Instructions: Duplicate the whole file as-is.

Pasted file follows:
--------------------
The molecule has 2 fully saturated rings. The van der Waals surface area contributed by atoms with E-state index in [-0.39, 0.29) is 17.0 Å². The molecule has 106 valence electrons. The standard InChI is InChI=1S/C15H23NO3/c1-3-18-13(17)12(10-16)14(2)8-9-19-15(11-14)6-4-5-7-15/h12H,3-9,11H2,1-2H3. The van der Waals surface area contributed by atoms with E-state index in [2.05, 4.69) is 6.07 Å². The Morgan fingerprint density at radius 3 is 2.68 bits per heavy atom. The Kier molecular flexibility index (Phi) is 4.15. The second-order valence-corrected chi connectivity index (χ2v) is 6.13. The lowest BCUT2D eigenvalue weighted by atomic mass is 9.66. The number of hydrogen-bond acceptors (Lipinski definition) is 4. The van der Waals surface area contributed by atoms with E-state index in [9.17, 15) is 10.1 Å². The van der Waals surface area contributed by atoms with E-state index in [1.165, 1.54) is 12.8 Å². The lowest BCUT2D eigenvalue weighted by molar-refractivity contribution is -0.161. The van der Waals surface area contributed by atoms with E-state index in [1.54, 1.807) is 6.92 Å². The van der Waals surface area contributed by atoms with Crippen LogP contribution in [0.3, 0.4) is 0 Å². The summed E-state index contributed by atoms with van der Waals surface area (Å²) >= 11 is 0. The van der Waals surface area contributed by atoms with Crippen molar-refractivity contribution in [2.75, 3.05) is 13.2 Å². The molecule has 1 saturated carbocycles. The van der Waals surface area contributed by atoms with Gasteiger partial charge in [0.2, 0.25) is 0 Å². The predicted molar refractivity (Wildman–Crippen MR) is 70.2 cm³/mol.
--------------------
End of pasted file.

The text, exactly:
The molecule has 2 fully saturated rings. The van der Waals surface area contributed by atoms with E-state index in [-0.39, 0.29) is 17.0 Å². The molecule has 106 valence electrons. The standard InChI is InChI=1S/C15H23NO3/c1-3-18-13(17)12(10-16)14(2)8-9-19-15(11-14)6-4-5-7-15/h12H,3-9,11H2,1-2H3. The van der Waals surface area contributed by atoms with E-state index in [2.05, 4.69) is 6.07 Å². The Morgan fingerprint density at radius 3 is 2.68 bits per heavy atom. The Kier molecular flexibility index (Phi) is 4.15. The second-order valence-corrected chi connectivity index (χ2v) is 6.13. The lowest BCUT2D eigenvalue weighted by atomic mass is 9.66. The number of hydrogen-bond acceptors (Lipinski definition) is 4. The van der Waals surface area contributed by atoms with E-state index in [9.17, 15) is 10.1 Å². The van der Waals surface area contributed by atoms with E-state index in [1.165, 1.54) is 12.8 Å². The lowest BCUT2D eigenvalue weighted by molar-refractivity contribution is -0.161. The van der Waals surface area contributed by atoms with E-state index in [1.54, 1.807) is 6.92 Å². The van der Waals surface area contributed by atoms with Crippen LogP contribution in [0.3, 0.4) is 0 Å². The summed E-state index contributed by atoms with van der Waals surface area (Å²) >= 11 is 0. The van der Waals surface area contributed by atoms with Crippen molar-refractivity contribution in [2.75, 3.05) is 13.2 Å². The molecule has 1 saturated carbocycles. The van der Waals surface area contributed by atoms with Gasteiger partial charge in [0.2, 0.25) is 0 Å². The predicted molar refractivity (Wildman–Crippen MR) is 70.2 cm³/mol.